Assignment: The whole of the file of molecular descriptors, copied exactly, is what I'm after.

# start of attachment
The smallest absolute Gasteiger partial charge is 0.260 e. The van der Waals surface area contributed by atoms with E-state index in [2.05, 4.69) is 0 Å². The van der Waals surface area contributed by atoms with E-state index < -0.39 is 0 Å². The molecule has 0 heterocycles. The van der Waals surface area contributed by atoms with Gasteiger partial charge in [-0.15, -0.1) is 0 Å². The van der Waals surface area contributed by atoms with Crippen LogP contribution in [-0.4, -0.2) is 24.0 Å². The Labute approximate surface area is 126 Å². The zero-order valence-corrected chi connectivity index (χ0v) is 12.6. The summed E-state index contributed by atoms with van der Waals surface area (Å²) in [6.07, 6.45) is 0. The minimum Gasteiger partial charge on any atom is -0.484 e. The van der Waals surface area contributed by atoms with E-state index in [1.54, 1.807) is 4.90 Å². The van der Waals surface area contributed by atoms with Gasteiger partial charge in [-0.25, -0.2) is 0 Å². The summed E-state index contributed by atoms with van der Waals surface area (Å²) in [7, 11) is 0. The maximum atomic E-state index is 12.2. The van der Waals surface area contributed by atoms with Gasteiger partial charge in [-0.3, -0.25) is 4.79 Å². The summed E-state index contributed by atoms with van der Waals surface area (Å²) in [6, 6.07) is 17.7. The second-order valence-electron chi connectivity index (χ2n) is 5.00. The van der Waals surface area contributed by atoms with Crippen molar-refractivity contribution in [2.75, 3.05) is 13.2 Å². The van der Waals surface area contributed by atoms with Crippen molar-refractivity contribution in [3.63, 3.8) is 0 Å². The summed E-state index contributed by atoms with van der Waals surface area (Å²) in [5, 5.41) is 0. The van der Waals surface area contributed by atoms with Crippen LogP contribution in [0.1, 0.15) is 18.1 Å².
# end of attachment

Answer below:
The smallest absolute Gasteiger partial charge is 0.260 e. The van der Waals surface area contributed by atoms with E-state index in [2.05, 4.69) is 0 Å². The van der Waals surface area contributed by atoms with E-state index < -0.39 is 0 Å². The molecule has 0 heterocycles. The van der Waals surface area contributed by atoms with Gasteiger partial charge in [-0.15, -0.1) is 0 Å². The van der Waals surface area contributed by atoms with Crippen LogP contribution in [-0.4, -0.2) is 24.0 Å². The Labute approximate surface area is 126 Å². The zero-order valence-corrected chi connectivity index (χ0v) is 12.6. The summed E-state index contributed by atoms with van der Waals surface area (Å²) in [6.07, 6.45) is 0. The minimum Gasteiger partial charge on any atom is -0.484 e. The van der Waals surface area contributed by atoms with E-state index in [1.54, 1.807) is 4.90 Å². The van der Waals surface area contributed by atoms with Gasteiger partial charge in [-0.25, -0.2) is 0 Å². The summed E-state index contributed by atoms with van der Waals surface area (Å²) in [7, 11) is 0. The maximum atomic E-state index is 12.2. The van der Waals surface area contributed by atoms with Gasteiger partial charge in [-0.3, -0.25) is 4.79 Å². The summed E-state index contributed by atoms with van der Waals surface area (Å²) in [6, 6.07) is 17.7. The second-order valence-electron chi connectivity index (χ2n) is 5.00. The van der Waals surface area contributed by atoms with Crippen molar-refractivity contribution in [2.75, 3.05) is 13.2 Å². The van der Waals surface area contributed by atoms with Crippen molar-refractivity contribution in [3.63, 3.8) is 0 Å². The summed E-state index contributed by atoms with van der Waals surface area (Å²) in [5, 5.41) is 0. The van der Waals surface area contributed by atoms with Crippen LogP contribution in [0.1, 0.15) is 18.1 Å².